If you’ve never been vaccinated for whooping cough, or if you were vaccinated after 1990, you’re at risk of catching the disease from someone who has whooping cough, or has has been recently vaccinated.
One of the many factors contributing to the rising rate of pertussis, commonly known as whooping cough because of the air sucking noise it small children make when infected, isn’t just that there’s a large, vulnerable, unvaccinated community, but that the most common vaccination has cellular shedding (meaning you’re contagious after getting it for a few weeks), and doesn’t 100% prevent you from getting the disease (although you may not get symptoms, and will probably get very mild symptoms if there’s any).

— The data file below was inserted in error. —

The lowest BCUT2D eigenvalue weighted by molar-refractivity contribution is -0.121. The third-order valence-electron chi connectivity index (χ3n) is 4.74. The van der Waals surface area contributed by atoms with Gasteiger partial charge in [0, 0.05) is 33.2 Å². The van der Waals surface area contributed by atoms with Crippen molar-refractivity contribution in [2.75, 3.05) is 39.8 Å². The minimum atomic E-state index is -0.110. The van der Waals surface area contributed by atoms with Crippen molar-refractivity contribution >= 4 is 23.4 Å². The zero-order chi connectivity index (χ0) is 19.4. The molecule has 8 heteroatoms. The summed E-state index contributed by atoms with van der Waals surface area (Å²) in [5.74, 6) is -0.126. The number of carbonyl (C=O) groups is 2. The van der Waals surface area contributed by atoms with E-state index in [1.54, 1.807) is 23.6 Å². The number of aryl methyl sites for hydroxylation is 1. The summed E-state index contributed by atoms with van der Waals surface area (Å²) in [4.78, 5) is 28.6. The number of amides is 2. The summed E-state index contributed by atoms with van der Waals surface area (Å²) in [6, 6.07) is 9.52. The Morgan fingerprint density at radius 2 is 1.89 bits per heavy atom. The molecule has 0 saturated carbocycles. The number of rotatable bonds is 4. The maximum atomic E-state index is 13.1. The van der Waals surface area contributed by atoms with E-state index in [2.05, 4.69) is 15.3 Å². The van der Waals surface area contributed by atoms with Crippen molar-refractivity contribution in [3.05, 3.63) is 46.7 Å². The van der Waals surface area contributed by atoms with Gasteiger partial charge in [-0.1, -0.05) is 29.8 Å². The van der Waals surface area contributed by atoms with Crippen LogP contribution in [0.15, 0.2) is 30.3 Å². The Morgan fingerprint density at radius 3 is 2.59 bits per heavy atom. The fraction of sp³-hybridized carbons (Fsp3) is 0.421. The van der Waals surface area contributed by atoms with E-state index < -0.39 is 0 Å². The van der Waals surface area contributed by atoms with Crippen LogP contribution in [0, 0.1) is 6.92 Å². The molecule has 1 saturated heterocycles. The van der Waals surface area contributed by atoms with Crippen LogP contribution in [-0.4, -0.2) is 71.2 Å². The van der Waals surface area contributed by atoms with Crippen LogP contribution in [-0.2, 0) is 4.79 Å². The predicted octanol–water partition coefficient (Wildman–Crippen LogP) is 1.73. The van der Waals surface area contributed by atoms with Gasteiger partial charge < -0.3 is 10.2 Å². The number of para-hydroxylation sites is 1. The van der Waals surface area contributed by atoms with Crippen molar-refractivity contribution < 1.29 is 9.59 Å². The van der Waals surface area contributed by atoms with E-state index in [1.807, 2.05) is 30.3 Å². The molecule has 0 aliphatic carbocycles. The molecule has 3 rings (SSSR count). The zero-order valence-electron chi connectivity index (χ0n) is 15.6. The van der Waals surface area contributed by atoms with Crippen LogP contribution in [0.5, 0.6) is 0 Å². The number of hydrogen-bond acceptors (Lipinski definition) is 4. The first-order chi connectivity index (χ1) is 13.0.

The old form of the pertussis vaccination (whole-cellular) gave longer, stronger immunity but would sometimes cause somewhat severe side-effects. So it was replaced around 1990 with a different form of the vaccine (acellular) with fewer side-effects…and, it’s turned out, shorter immunization. It’s recommended that adults get a booster shot to prevent spreading the illness.
Combined with pockets of unvaccinated people, this has lead us to the whooping cough outbreak of today. Luckily, whooping cough is mild in adults. Unluckily, in small children and babies, it can be deadly.
If you carefully pick which vaccinations to get, this is one to choose.
Either way, keep your immune system supported with colloidal silver—there are lots of carriers out there.
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